Military police invented an account of a gunman firing at soldiers on Bloody Sunday in an official statement, it was claimed today.
Soldier 005 said he did not read the military police statement he signed and also admitted lying under oath as he appeared in the witness box at the Saville Inquiry in London today.
The paratrooper told the inquiry he drove an armoured vehicle into the nationalist Bogside area of the city on January 30, 1972, when soldiers shot dead 13 civil rights marchers. A 14th man died later.
Soldier 005’s statement to military police which was signed five days after Bloody Sunday, said he saw a man armed with a pistol fire four or five shots from a first floor veranda of the Rossville Flats and another paratrooper, Soldier R, returning fire with three rounds.
Soldier 005 admitted today he only saw Soldier R fire one shot and did not see any civilian gunmen on Bloody Sunday.
Barry MacDonald QC, representing most of the families of the bereaved and injured, asked: “You accept that you did not in fact see this man with the pistol?” “Yes,” the soldier replied.
Mr MacDonald asked: “And that that was a lie when you say you had?” “Yes, I would take responsibility for that,” he replied.
Mr MacDonald asked: “I want to be clear, is it the case that the RMP (Royal Military Police) made this story up?” “To my mind, yes,” replied the soldier.
“And asked you to sign the statement,” Mr MacDonald inquired.
“Yes,” said the soldier.
Mr MacDonald asked: “So all the details in this statement, all the material details in this statement were put in the statement by the military policeman taking the statement.” “Yes,” replied the soldier.
Soldier 005 said he did not look at the statement when the military policeman asked him to sign it.
“I did not even read it, I do not think,” he added.
Soldier 005 also admitted lying in his statement to the current Saville Inquiry in a passage in which he said he had a vague recollection of a man in the act of throwing something from the Rossville Flats.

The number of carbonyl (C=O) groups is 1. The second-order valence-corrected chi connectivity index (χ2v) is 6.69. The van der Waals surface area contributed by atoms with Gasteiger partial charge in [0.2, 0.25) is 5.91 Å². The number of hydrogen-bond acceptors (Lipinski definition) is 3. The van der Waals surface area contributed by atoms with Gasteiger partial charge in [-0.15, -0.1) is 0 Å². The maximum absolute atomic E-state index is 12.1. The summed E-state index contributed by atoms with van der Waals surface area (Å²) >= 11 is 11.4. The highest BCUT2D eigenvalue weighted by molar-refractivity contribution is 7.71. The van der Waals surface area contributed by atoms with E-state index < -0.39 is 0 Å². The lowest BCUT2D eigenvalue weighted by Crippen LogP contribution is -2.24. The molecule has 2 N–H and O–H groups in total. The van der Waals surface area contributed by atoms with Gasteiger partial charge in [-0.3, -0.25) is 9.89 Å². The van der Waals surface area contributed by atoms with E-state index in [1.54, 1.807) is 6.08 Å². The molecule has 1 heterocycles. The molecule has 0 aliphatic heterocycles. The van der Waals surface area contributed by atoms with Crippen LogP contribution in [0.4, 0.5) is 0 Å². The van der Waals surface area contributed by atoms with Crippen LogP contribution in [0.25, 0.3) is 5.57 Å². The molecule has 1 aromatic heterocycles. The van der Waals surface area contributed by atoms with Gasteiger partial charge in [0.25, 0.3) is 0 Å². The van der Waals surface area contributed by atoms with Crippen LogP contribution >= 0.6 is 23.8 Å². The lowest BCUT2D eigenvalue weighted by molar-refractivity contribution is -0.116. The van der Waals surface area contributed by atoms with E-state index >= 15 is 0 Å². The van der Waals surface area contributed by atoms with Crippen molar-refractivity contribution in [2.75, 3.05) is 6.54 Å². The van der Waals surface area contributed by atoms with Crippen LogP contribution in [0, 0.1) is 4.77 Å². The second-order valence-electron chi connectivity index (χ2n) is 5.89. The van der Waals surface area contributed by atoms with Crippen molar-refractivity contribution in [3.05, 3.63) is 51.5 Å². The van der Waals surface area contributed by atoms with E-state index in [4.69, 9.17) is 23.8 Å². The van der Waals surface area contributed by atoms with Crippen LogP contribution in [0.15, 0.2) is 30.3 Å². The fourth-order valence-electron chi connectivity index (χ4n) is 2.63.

Mr MacDonald asked the soldier: “When you got into the witness box today you knew it was wrong and you could not have seen this at all. But the first question you were asked was whether or not this statement was true to the best of your knowledge, and you said it was?”
“I was trying my best,” he replied.
Mr MacDonald put it to the soldier: “You were not trying your best, were you, because you knew this to be wrong?” “Well it is wrong, yes,” replied the soldier.
Mr MacDonald asked: “So you have lied to this inquiry today?” “Yes, okay,” replied Soldier 005.
Mr MacDonald asked: “You say ’yes okay’ in that casual way, do you not think it is a significant matter for you to lie to the Tribunal under oath?” “I am trying my best not to lie,” replied the soldier.
Meanwhile, Soldier INQ 627, a radio operator on Bloody Sunday, earlier told the inquiry soldiers came under fire from the Rossville Flats area as they gathered in a church before deploying into the Bogside.
“While we were at the church, I recall hearing two shots fired in immediate succession,” he said.
“One shot hit a drainpipe three yards from where I was standing, I do not know where the other shot hit.” Soldiers 005 and INQ 627 brought the number of witnesses to appear before the Saville Inquiry to 739.
The inquiry, which usually sits at the Guildhall in Derry, is currently hearing the evidence of military witnesses and others in London because of concerns for their safety.
Lord Saville of Newdigate and the Commonwealth judges accompanying him on the Bloody Sunday inquiry began their work nearly four years ago and are not expected to report back until 2004.
The Bloody Sunday inquiry was established in 1998 by British Prime Minister Tony Blair after a campaign by families of those killed and injured.